After the end of World War II, America and Britain were considered places of optimism, because the economy was booming and factories were producing exciting new products for consumers. Everything was improving, and the dark days of war was staying behind People were getting introduced to color T.V’s, fast food restaurants, and many day to day life improvements. There were a whole range of different products to brighten the lives of people. As there were new products for the people, there were lots of advertisement and use of media to distribute the good to consumers. End of the war, a new social mobilization began in the direction of mass producing and consumerism. Therefore, a new “Popular Culture” emerged.
The advent of the popular culture in the 1950’s effected some artists of the time. Artists that were influenced by the new social movements, applied some of the characteristics from the advertisement style of the consumer products. During the middle of the 20th century, artists started to utilize the imagery and techniques of consumerism and popular culture, as well as mass media and advertising, often in an ironic way. As a result of this new use of imagery and techniques, a new kind of art was forming: pop art. The emergence of pop art was a reaction to the abstract expressionism. Pop art eliminated the difference between good and bad taste. Furthermore, pop art brought back the materialistic use in the work, and it was meant to celebrate the flourishing consumerism that would end pessimistic phycology of the Second World War.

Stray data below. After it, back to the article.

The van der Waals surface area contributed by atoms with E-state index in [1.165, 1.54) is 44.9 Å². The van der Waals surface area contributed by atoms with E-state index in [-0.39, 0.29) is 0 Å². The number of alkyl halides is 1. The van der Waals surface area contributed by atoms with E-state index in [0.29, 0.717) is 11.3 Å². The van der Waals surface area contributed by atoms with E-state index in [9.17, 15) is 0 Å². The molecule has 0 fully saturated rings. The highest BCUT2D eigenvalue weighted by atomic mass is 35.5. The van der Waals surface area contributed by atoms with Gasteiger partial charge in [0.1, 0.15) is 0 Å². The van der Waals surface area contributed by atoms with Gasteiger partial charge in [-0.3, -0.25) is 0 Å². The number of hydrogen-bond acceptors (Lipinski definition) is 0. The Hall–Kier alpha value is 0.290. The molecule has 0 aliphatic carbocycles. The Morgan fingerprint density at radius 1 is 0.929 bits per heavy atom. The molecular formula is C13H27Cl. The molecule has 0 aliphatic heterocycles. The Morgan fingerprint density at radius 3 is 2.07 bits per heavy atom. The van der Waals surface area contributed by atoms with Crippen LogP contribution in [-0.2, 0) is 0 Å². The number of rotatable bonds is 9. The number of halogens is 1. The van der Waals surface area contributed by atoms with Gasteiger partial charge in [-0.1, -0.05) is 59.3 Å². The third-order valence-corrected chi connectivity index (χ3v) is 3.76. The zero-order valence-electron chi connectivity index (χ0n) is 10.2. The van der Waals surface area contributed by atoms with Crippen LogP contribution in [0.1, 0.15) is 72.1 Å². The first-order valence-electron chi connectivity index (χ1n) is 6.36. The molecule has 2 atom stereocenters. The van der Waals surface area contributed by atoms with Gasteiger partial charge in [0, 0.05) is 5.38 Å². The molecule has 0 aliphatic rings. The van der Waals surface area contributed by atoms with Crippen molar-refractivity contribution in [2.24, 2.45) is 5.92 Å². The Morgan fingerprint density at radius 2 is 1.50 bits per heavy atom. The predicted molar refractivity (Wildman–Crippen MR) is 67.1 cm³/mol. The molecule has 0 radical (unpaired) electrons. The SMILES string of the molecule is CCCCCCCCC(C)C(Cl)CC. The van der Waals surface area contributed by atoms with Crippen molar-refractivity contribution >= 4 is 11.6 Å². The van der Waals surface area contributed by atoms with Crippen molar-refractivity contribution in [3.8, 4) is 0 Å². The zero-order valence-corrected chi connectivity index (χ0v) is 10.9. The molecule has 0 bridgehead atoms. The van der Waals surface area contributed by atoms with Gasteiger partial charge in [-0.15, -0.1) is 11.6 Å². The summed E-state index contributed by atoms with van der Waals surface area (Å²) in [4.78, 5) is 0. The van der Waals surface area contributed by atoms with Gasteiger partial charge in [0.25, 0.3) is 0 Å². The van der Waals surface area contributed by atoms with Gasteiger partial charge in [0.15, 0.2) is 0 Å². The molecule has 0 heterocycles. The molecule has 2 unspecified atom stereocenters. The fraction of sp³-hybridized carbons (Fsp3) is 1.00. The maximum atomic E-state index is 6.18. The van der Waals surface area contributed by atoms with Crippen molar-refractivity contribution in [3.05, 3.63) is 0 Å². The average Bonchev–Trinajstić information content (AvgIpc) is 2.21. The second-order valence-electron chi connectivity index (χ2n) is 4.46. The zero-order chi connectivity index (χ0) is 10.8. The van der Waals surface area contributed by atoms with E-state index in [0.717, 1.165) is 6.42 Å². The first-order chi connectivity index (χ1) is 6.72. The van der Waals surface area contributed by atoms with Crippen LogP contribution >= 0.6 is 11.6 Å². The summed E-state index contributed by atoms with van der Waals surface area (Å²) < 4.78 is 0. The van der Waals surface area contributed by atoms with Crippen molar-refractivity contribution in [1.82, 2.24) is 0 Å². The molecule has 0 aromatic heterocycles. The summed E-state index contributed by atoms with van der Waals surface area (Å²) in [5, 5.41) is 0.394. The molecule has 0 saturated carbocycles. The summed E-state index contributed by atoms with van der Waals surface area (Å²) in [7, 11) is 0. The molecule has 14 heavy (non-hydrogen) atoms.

Pop art was an art formed by artists expressing their views on modern day society. Claes Oldenburg is an example of an artist who used materials that were associated with daily consumer life. Oldenburg, as a Swedish born American pop artist, he was born in the early 20’s and moved to the United States as an infant. Later on, he studied art in Chicago and continued his work. In the 1960’s, he was exhibiting pop art sculptures. Claes Oldenburg created many sculptures of tools and food. “Ice Bag-Scale C” and “Lipstick (Ascending) on Caterpillar Tracks,” are examples of daily tools that people used often, and didn’t realize what they were in detail. However, Oldenburg tried to give life to those objects by creating massive sculptures of them. In his “Ice Bag-Scale C” work, the artist created an ice bag which was stylistically resembling the early 1950’s iconic looking ice bags, and was tied by a cap at the top. In Oldenburg’s “Ice Bag,” he used neutral colors—mainly gray tones and black for the base. There was no symmetry in the work when it was deflated-- loose and wrinkled. However, when the bag was inflated, the lines on the bag which were connected to the cap, created a symmetrical look. As a result of the ice bag shape, there was an informal balance which was achieved by a large body-the bag itself and a smaller cap for the large body. Furthermore, the lines on the ice bag were also an example of implied lines—they are pointing/connecting to the cap. Therefore, the cap is the focal point of the work, because from the cap’s perspective the whole of the sculpture is visible. Repetition can found on the work because it uses the same material and color. Economy is achieved by using few materials, and depicting a consumer item. “Ice Bag-Scale C” has a rhythm because it is a kinetic sculpture, and also the repetition of wrinkles during its movement gives a sense of rhythm as well. This art piece is three dimensional, and it has a real texture because it is representing an actual object.
In Oldenburg’s, “Lipstick (Ascending) on Caterpillar Tracks”, a sculpture was made from steel. The art piece uses warm and neutral colors. Lipstick has a yellowish-tan base and orange tip while the caterpillar tracks are black. The piece achieves symmetry, and if we were to cut the sculpture in half, both sides would be complimenting each other. There is an informal